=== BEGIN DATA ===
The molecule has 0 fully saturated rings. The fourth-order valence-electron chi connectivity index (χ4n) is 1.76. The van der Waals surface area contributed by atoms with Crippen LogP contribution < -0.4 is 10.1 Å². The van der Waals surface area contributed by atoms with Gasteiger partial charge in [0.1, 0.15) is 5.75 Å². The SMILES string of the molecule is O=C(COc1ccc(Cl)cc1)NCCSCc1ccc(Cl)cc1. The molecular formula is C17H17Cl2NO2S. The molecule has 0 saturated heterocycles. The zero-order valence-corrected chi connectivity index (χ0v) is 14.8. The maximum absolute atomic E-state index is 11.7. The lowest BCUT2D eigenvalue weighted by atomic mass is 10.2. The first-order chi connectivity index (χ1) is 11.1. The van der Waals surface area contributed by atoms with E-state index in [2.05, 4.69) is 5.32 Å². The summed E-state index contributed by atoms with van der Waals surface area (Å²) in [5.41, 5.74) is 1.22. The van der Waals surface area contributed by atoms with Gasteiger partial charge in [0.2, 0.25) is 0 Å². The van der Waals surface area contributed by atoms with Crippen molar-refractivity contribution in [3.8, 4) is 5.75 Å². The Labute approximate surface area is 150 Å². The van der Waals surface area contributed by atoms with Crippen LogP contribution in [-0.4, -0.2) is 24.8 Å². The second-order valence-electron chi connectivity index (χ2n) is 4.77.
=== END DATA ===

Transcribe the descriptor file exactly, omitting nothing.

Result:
The molecule has 0 fully saturated rings. The fourth-order valence-electron chi connectivity index (χ4n) is 1.76. The van der Waals surface area contributed by atoms with Crippen LogP contribution < -0.4 is 10.1 Å². The van der Waals surface area contributed by atoms with Gasteiger partial charge in [0.1, 0.15) is 5.75 Å². The SMILES string of the molecule is O=C(COc1ccc(Cl)cc1)NCCSCc1ccc(Cl)cc1. The molecular formula is C17H17Cl2NO2S. The molecule has 0 saturated heterocycles. The zero-order valence-corrected chi connectivity index (χ0v) is 14.8. The maximum absolute atomic E-state index is 11.7. The lowest BCUT2D eigenvalue weighted by atomic mass is 10.2. The first-order chi connectivity index (χ1) is 11.1. The van der Waals surface area contributed by atoms with E-state index in [2.05, 4.69) is 5.32 Å². The summed E-state index contributed by atoms with van der Waals surface area (Å²) in [5.41, 5.74) is 1.22. The van der Waals surface area contributed by atoms with Gasteiger partial charge in [0.2, 0.25) is 0 Å². The van der Waals surface area contributed by atoms with Crippen molar-refractivity contribution in [3.8, 4) is 5.75 Å². The Labute approximate surface area is 150 Å². The van der Waals surface area contributed by atoms with Crippen LogP contribution in [-0.4, -0.2) is 24.8 Å². The second-order valence-electron chi connectivity index (χ2n) is 4.77.